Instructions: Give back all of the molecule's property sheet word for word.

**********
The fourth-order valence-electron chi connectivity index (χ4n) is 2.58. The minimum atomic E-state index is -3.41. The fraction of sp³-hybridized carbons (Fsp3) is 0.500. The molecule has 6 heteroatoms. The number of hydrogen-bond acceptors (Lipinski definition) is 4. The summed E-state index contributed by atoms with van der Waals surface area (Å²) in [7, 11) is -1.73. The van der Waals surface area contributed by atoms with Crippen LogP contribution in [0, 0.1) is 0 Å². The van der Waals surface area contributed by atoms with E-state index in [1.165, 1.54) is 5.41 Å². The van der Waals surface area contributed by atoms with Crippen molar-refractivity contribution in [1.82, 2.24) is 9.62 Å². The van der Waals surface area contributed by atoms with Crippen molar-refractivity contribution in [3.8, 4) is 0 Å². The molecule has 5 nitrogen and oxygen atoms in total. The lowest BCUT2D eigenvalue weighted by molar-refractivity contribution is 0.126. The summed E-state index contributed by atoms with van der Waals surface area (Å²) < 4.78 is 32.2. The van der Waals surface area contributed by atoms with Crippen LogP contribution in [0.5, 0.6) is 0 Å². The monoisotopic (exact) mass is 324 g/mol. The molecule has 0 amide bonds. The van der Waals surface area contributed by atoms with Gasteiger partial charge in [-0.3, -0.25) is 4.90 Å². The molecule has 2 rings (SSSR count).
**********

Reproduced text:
The fourth-order valence-electron chi connectivity index (χ4n) is 2.58. The minimum atomic E-state index is -3.41. The fraction of sp³-hybridized carbons (Fsp3) is 0.500. The molecule has 6 heteroatoms. The number of hydrogen-bond acceptors (Lipinski definition) is 4. The summed E-state index contributed by atoms with van der Waals surface area (Å²) in [7, 11) is -1.73. The van der Waals surface area contributed by atoms with Crippen LogP contribution in [0, 0.1) is 0 Å². The van der Waals surface area contributed by atoms with E-state index in [1.165, 1.54) is 5.41 Å². The van der Waals surface area contributed by atoms with Crippen molar-refractivity contribution in [1.82, 2.24) is 9.62 Å². The van der Waals surface area contributed by atoms with Crippen molar-refractivity contribution in [3.8, 4) is 0 Å². The molecule has 5 nitrogen and oxygen atoms in total. The lowest BCUT2D eigenvalue weighted by molar-refractivity contribution is 0.126. The summed E-state index contributed by atoms with van der Waals surface area (Å²) < 4.78 is 32.2. The van der Waals surface area contributed by atoms with Crippen LogP contribution in [0.5, 0.6) is 0 Å². The monoisotopic (exact) mass is 324 g/mol. The molecule has 0 amide bonds. The van der Waals surface area contributed by atoms with Gasteiger partial charge in [-0.3, -0.25) is 4.90 Å². The molecule has 2 rings (SSSR count).